Mortgage delinquency, foreclosure rates improving
According to the Mortgage Bankers Association’s (MBA) National Delinquency Survey, the national mortgage delinquency rate fell in the fourth quarter of 2012 to 7.09 percent of all loans on one-to-four-unit residential properties, marking a decrease of 31 basis points from the previous quarter, and down 49 basis points from one year ago, representing the lowest level since 2008. The MBA notes that delinquency rates traditionally increase between the third and fourth quarters of the year.
The percentage of loans on which foreclosure actions were started during the fourth quarter was 0.70 percent, hitting the lowest level since the second quarter of 2007, down 20 basis points from last quarter and down 29 basis points from one year ago.
The percentage of loans in the foreclosure process at the end of the fourth quarter was 3.74 percent, the lowest level since the fourth quarter of 2008, down 33 basis points from the third quarter and 64 basis points lower than one year ago.
The serious delinquency rate, the percentage of loans 90 days or more past due or in the process of foreclosure, was 6.78 percent, a decrease of 25 basis points from last quarter, and a decrease of 95 basis points from the fourth quarter of 2011.
The combined percentage of loans at least one payment past due or in foreclosure was 11.25 percent on a non-seasonally adjusted basis, a 46 basis point decrease from last quarter and a 128 basis points decrease from the same quarter one year ago.
Seeing improvement in mortgage performance
“We are seeing large improvements in mortgage performance nationally and in almost every state. The 30 day delinquency rate decreased 21 basis points to its lowest level since mid-2007. With fewer new delinquencies, the foreclosure start rate and foreclosure inventory rates continue to fall and are at their lowest levels since 2007 and 2008 respectively,” said Jay Brinkmann, MBA’s Chief Economist and Senior Vice President of Research.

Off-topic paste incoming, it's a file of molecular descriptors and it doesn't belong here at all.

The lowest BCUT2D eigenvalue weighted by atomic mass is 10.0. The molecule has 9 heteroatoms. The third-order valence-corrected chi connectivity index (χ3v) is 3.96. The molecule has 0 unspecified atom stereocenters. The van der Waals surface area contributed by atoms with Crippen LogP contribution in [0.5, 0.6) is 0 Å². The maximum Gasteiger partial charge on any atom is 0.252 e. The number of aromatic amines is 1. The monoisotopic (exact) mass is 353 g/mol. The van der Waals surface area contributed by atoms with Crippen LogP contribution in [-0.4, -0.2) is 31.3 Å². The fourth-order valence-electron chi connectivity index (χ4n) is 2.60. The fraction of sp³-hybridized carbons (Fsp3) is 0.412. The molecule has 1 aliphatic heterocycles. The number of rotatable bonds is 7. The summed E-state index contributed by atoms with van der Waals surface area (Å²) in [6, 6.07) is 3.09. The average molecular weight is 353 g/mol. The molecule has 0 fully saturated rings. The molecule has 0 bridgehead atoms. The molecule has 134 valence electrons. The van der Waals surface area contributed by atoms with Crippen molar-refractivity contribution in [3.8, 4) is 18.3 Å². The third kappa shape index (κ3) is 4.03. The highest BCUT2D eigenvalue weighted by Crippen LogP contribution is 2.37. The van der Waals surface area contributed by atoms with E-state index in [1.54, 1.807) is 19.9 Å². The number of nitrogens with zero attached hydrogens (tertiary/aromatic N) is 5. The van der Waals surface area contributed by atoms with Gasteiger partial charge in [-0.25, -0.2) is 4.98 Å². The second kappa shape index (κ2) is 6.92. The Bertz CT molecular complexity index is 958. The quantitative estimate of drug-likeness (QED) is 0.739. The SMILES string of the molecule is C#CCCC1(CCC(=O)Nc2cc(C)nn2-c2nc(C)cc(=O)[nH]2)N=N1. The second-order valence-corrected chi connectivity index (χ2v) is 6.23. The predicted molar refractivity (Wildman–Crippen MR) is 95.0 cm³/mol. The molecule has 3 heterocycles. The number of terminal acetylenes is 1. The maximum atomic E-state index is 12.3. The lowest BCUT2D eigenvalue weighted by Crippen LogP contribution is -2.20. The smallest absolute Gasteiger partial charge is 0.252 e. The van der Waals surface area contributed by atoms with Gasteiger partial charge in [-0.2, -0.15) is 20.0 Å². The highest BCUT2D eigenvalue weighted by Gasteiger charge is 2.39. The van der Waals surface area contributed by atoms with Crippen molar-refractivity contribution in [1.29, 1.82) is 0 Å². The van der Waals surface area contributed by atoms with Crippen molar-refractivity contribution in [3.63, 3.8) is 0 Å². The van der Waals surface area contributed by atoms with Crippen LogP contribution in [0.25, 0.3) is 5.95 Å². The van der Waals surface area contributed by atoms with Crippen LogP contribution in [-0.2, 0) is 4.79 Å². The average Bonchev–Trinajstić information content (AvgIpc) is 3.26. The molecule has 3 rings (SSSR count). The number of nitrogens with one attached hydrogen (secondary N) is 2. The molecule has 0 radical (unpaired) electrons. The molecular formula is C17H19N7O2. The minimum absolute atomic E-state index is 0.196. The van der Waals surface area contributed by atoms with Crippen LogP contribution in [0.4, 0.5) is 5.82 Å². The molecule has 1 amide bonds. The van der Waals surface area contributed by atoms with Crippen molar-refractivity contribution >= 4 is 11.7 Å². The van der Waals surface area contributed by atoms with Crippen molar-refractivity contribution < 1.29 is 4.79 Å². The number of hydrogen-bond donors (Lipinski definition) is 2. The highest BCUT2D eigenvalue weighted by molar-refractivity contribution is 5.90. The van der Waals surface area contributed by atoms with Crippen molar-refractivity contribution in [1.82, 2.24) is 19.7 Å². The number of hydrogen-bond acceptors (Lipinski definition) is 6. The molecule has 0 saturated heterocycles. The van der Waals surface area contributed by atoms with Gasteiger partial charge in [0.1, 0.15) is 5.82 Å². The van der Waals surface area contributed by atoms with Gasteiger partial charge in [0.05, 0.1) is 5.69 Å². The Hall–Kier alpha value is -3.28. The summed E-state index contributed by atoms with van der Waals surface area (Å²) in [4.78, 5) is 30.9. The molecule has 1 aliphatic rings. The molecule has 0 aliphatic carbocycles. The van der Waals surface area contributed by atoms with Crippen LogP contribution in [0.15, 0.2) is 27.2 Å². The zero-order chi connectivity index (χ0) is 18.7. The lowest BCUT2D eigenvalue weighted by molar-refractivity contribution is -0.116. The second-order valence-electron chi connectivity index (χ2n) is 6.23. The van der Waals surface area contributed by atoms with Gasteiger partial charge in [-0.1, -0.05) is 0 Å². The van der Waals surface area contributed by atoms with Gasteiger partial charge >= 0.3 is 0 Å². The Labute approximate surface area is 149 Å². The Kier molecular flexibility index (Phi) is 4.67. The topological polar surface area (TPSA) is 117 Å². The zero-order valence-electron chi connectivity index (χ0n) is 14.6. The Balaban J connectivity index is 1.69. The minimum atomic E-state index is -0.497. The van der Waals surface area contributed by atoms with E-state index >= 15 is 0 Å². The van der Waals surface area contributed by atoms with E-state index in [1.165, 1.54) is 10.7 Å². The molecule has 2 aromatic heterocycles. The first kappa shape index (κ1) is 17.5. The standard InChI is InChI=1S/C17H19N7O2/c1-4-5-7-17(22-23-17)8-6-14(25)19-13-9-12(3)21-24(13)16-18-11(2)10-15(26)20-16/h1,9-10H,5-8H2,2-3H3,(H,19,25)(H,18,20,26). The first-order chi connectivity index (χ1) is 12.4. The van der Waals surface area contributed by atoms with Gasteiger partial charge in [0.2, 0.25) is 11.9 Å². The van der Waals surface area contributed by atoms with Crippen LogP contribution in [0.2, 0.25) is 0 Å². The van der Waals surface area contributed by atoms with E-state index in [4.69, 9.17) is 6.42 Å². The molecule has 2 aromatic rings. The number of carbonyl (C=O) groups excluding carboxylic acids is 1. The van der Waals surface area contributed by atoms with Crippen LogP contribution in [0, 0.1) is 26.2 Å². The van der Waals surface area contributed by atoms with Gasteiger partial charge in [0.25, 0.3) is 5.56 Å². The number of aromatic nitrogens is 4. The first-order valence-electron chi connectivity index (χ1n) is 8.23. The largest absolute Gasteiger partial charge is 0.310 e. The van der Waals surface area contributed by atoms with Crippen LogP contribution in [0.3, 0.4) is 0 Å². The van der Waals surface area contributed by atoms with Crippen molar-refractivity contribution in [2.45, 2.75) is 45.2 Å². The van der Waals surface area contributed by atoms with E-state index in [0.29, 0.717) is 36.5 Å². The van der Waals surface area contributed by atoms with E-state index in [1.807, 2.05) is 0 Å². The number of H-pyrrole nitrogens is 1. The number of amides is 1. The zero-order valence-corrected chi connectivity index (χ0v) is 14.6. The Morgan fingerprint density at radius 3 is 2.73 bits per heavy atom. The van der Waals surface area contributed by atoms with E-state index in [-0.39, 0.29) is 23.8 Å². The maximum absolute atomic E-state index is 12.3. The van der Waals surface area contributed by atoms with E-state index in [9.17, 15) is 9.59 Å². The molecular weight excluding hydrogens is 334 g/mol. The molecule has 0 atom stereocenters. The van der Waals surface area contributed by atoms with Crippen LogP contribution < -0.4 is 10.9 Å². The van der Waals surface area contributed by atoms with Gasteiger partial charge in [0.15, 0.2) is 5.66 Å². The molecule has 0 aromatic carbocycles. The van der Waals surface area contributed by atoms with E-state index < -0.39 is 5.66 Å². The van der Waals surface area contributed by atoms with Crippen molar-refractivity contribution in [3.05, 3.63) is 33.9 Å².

Brinkmann added, “The foreclosure starts rate decreased by the largest amount ever in the MBA survey and now stands at half of its peak in 2009. Similarly, the 33 basis point drop in the foreclosure inventory rate is also the largest in the history of the survey. One cautionary note is that the 90+ delinquency rate increased by 8 basis points, reversing a fairly steady pattern of decline and the largest increase in this rate in three years. While we normally see an increase in this rate in individual states when they change their foreclosure laws, 38 states had increases in the percentage of loans three payments or more past due, indicating that we could see a modest increase in foreclosure starts in subsequent quarters.”
The MBA points to judicial foreclosure systems as the primary factor impacting the number of loans in the foreclosure process, as delinquent loans improved across the nation, but actually remains troubled in judicial states, with the average rate hitting 6.2 in judicial states, triple the average rate of 2.1 percent for non-judicial states. “In those cases,” Brinkmann said, “the ultimate reduction in the number of loans in foreclosure will have less to do with the recovery of the economy and the housing market than with the return to reasonable foreclosure timelines.
Many wonder how Superstorm Sandy has changed the face of delinquency and foreclosure rates, which the MBA notes is a “more modest” impact than what was seen after Hurricane Katrina. “New York, New Jersey and Connecticut saw increases in total past due rates,” Brinkmann noted, “while most other states in the nation saw a drop overall. While forbearance is in place for many of the borrowers affected by the storm, we ask servicers to report these loans as delinquent if the payment was not made based on the original terms of the mortgage regardless of the forbearance plans in place. We expect to see improvements in these states as we move into 2013.”